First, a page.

Tutorial for Absolute Beginners

Originally published by bitreich.org at gopher://bitreich.org/0/tutorials/beginners.txt

Hello dear reader,

If you have heard about gopher and want to explore its space but feel lost about how to achieve that, this text is for you. We will assume that you have no technical skill so everyone can read this.

Gopher is the name of a protocol for sharing text, images or any kind of file. A network protocol is a set of rules which allow to create a common service for different people, everyone needing to respect thoses rules to be able to communicate with each other. Some people writing code (called Developers) will write “Clients” software for the end-user and others developers will write “Servers” software which will allow to publish content. The gopher protocol is so simple that anyone with basic knowledge of computer science can write its own client or server easily. Using gopher implies to understand the protocol itself, but we promise it’s really easy.

Gopher is an enjoyable way to browse informations. Every gopherhole [that is the name given to someone’s gopher content] looks like another one. There is no way to customize a gopherhole display except from the text. While this can look a bit harsh, this makes gopher universal. If you know how to browse one gopherhole, you will know how to browse all others because the way to do it is consistent.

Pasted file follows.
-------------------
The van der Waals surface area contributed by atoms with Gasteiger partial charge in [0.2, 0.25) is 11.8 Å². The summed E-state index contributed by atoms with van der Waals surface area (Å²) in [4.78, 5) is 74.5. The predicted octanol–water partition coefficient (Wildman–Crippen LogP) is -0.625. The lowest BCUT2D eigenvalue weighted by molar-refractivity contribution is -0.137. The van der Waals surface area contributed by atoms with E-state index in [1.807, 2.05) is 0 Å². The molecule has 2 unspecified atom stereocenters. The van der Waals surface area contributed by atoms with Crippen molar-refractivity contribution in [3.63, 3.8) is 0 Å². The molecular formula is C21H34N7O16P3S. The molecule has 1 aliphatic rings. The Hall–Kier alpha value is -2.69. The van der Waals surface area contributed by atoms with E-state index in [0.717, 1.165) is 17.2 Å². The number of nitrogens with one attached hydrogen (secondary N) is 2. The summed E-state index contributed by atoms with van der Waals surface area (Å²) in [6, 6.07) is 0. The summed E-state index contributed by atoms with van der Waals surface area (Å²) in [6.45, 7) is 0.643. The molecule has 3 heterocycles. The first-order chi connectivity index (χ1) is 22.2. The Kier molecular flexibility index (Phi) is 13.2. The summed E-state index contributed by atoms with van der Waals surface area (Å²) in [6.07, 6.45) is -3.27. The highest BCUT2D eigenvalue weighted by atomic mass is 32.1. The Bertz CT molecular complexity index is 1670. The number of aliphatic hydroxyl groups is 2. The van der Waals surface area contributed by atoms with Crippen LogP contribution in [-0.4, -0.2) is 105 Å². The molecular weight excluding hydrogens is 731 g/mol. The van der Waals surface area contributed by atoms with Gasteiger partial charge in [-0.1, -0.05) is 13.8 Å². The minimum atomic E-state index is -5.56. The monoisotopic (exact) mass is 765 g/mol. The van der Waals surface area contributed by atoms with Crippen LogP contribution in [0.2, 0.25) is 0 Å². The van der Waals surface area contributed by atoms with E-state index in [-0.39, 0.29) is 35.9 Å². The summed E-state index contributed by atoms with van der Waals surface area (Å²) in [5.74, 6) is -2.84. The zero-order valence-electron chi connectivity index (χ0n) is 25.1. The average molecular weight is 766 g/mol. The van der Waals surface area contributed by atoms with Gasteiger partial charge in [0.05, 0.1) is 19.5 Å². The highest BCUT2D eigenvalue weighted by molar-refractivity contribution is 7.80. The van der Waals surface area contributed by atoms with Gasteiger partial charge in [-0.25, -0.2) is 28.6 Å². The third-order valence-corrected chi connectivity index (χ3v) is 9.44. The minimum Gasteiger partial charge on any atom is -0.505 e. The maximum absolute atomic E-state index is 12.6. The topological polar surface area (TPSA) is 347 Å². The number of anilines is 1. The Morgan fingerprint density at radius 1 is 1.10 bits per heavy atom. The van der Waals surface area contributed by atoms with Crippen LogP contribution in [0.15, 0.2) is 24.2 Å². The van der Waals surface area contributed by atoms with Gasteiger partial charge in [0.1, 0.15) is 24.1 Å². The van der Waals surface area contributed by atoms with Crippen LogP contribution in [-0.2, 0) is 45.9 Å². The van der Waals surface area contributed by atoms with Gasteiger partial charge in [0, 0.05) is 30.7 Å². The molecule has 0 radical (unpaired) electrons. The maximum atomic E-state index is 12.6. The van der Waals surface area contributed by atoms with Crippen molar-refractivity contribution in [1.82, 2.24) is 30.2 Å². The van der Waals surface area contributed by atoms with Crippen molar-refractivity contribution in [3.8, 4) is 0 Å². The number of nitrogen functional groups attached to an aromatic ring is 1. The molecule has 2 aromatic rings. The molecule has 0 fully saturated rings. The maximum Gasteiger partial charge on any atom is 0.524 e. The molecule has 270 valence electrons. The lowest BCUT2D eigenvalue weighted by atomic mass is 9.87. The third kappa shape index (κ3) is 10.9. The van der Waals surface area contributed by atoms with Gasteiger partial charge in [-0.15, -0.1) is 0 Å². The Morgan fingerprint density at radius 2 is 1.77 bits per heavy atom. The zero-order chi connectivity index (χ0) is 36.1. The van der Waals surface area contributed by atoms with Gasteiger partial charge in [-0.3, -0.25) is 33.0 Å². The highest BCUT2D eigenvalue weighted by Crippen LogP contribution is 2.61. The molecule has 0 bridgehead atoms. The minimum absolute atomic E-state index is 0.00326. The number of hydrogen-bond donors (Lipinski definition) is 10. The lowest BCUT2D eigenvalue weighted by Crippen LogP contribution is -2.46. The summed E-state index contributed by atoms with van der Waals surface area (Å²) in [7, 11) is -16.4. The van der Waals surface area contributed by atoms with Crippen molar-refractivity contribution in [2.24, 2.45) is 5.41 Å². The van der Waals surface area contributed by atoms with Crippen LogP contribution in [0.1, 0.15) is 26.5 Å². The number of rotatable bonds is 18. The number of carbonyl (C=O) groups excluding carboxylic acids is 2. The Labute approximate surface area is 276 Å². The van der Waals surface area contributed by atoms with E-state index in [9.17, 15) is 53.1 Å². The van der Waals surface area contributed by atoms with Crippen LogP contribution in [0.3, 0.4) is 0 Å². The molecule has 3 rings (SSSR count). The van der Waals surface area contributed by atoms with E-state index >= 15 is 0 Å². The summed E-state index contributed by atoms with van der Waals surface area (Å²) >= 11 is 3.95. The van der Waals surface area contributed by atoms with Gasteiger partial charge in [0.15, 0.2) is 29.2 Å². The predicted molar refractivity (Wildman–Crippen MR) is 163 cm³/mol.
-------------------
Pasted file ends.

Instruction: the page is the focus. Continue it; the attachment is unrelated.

So, let’s speak about how gopher works. First, gopher requires 3 informations if you want to get content. You will need a remote address to connect to [it’s called an hostname, like “floodgap.com”], the data type and a path to the data. The url looks like this :


The most important type is the type 1, which is the gopher menu type. A gopher menu is an index made of differents lines, each line having a type field to know what kind of data it leads to. It will allow you to browse from menu to menu or from a menu to a content (image, text, music, archives…).

Here is the list of the most used data types allowed on gopher, the complete list is defined in a document named RFC 1436 which defines the gopher protocol :

  • type i is a line of text in the menu, it’s not a link
  • type 0 is a link to a text document
  • type 1 is a link to another gopher menu
  • type 3 means an error
  • type 7 (search) asks a text input and lead to another menu
  • type 9 is a link to a binary file (data archives, music…)
  • type g is a link to a GIF file (animated picture)
  • type I is a link to an image file
  • type h is a link which lead to use another protocol (irc, http…)

Only the types menu and search can lead to another content. Asking another type will lead to downloading a file.

Now that you are ready to browse the gopher space, we recommend you to read the others tutorials about the gopher client software you would like to use.